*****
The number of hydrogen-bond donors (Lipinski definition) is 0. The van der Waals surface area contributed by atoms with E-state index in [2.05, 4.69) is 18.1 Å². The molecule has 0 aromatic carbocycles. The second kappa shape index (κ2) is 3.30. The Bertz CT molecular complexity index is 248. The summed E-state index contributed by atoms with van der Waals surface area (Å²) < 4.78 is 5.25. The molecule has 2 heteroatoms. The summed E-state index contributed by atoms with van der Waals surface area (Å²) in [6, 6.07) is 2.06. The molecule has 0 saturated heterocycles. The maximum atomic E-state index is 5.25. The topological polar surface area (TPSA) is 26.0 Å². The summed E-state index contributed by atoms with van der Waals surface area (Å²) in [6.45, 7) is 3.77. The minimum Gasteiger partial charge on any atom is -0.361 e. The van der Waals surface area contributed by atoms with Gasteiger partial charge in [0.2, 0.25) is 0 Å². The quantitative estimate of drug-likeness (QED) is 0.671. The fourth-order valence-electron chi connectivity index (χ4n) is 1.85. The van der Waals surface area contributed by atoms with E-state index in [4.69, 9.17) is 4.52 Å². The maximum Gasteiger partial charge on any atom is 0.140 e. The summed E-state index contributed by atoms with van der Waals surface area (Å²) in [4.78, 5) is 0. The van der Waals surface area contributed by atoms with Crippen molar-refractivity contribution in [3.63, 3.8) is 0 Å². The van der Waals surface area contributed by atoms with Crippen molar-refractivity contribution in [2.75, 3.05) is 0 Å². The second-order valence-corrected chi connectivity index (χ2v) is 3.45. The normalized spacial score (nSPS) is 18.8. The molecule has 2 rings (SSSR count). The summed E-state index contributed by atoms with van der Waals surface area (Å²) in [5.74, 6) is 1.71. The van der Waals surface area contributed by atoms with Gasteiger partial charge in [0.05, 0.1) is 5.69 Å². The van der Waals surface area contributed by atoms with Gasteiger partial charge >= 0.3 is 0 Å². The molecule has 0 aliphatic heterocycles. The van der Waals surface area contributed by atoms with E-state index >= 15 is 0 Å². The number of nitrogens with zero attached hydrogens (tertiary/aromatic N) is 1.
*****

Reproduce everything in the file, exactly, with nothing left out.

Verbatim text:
The number of hydrogen-bond donors (Lipinski definition) is 0. The van der Waals surface area contributed by atoms with E-state index in [2.05, 4.69) is 18.1 Å². The molecule has 0 aromatic carbocycles. The second kappa shape index (κ2) is 3.30. The Bertz CT molecular complexity index is 248. The summed E-state index contributed by atoms with van der Waals surface area (Å²) < 4.78 is 5.25. The molecule has 2 heteroatoms. The summed E-state index contributed by atoms with van der Waals surface area (Å²) in [6, 6.07) is 2.06. The molecule has 0 saturated heterocycles. The maximum atomic E-state index is 5.25. The topological polar surface area (TPSA) is 26.0 Å². The summed E-state index contributed by atoms with van der Waals surface area (Å²) in [6.45, 7) is 3.77. The minimum Gasteiger partial charge on any atom is -0.361 e. The van der Waals surface area contributed by atoms with Gasteiger partial charge in [0.2, 0.25) is 0 Å². The quantitative estimate of drug-likeness (QED) is 0.671. The fourth-order valence-electron chi connectivity index (χ4n) is 1.85. The van der Waals surface area contributed by atoms with E-state index in [4.69, 9.17) is 4.52 Å². The maximum Gasteiger partial charge on any atom is 0.140 e. The summed E-state index contributed by atoms with van der Waals surface area (Å²) in [4.78, 5) is 0. The van der Waals surface area contributed by atoms with Crippen molar-refractivity contribution in [3.63, 3.8) is 0 Å². The van der Waals surface area contributed by atoms with Crippen molar-refractivity contribution in [2.75, 3.05) is 0 Å². The second-order valence-corrected chi connectivity index (χ2v) is 3.45. The normalized spacial score (nSPS) is 18.8. The molecule has 2 rings (SSSR count). The summed E-state index contributed by atoms with van der Waals surface area (Å²) in [5.74, 6) is 1.71. The van der Waals surface area contributed by atoms with Gasteiger partial charge in [0.05, 0.1) is 5.69 Å². The van der Waals surface area contributed by atoms with Gasteiger partial charge >= 0.3 is 0 Å². The molecule has 0 aliphatic heterocycles. The van der Waals surface area contributed by atoms with E-state index >= 15 is 0 Å². The number of nitrogens with zero attached hydrogens (tertiary/aromatic N) is 1.